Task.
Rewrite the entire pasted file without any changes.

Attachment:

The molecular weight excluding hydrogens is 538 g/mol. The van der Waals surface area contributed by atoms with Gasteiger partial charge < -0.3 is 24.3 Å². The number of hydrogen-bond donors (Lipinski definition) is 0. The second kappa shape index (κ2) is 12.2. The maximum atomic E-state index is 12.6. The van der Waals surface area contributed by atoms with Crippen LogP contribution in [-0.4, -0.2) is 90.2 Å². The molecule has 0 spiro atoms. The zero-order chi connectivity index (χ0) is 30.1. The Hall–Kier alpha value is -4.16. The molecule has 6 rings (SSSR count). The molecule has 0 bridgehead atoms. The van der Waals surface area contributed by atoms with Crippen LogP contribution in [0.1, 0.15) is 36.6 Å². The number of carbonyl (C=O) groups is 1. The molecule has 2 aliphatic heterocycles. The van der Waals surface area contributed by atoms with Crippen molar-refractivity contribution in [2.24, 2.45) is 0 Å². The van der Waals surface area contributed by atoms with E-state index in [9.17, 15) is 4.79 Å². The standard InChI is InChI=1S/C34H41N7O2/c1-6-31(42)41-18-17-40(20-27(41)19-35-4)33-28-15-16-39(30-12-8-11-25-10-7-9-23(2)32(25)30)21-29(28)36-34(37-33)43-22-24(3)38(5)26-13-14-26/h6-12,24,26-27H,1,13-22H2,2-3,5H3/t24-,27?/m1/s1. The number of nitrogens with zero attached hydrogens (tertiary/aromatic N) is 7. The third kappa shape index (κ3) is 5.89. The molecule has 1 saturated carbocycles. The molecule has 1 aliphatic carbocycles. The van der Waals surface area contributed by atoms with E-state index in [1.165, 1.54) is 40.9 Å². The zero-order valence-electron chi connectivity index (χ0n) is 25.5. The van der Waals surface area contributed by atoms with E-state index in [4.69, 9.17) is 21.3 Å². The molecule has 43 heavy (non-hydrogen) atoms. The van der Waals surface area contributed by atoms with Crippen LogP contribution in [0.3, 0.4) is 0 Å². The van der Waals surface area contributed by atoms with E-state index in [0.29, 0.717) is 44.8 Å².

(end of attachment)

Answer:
The molecular weight excluding hydrogens is 538 g/mol. The van der Waals surface area contributed by atoms with Gasteiger partial charge < -0.3 is 24.3 Å². The number of hydrogen-bond donors (Lipinski definition) is 0. The second kappa shape index (κ2) is 12.2. The maximum atomic E-state index is 12.6. The van der Waals surface area contributed by atoms with Crippen LogP contribution in [-0.4, -0.2) is 90.2 Å². The molecule has 0 spiro atoms. The zero-order chi connectivity index (χ0) is 30.1. The Hall–Kier alpha value is -4.16. The molecule has 6 rings (SSSR count). The molecule has 0 bridgehead atoms. The van der Waals surface area contributed by atoms with Crippen LogP contribution in [0.1, 0.15) is 36.6 Å². The number of carbonyl (C=O) groups is 1. The molecule has 2 aliphatic heterocycles. The van der Waals surface area contributed by atoms with Crippen molar-refractivity contribution in [2.24, 2.45) is 0 Å². The van der Waals surface area contributed by atoms with E-state index in [9.17, 15) is 4.79 Å². The standard InChI is InChI=1S/C34H41N7O2/c1-6-31(42)41-18-17-40(20-27(41)19-35-4)33-28-15-16-39(30-12-8-11-25-10-7-9-23(2)32(25)30)21-29(28)36-34(37-33)43-22-24(3)38(5)26-13-14-26/h6-12,24,26-27H,1,13-22H2,2-3,5H3/t24-,27?/m1/s1. The number of nitrogens with zero attached hydrogens (tertiary/aromatic N) is 7. The third kappa shape index (κ3) is 5.89. The molecule has 1 saturated carbocycles. The molecule has 1 aliphatic carbocycles. The van der Waals surface area contributed by atoms with E-state index in [1.165, 1.54) is 40.9 Å². The zero-order valence-electron chi connectivity index (χ0n) is 25.5. The van der Waals surface area contributed by atoms with E-state index in [4.69, 9.17) is 21.3 Å². The molecule has 43 heavy (non-hydrogen) atoms. The van der Waals surface area contributed by atoms with Crippen LogP contribution in [0.3, 0.4) is 0 Å². The van der Waals surface area contributed by atoms with E-state index in [0.29, 0.717) is 44.8 Å².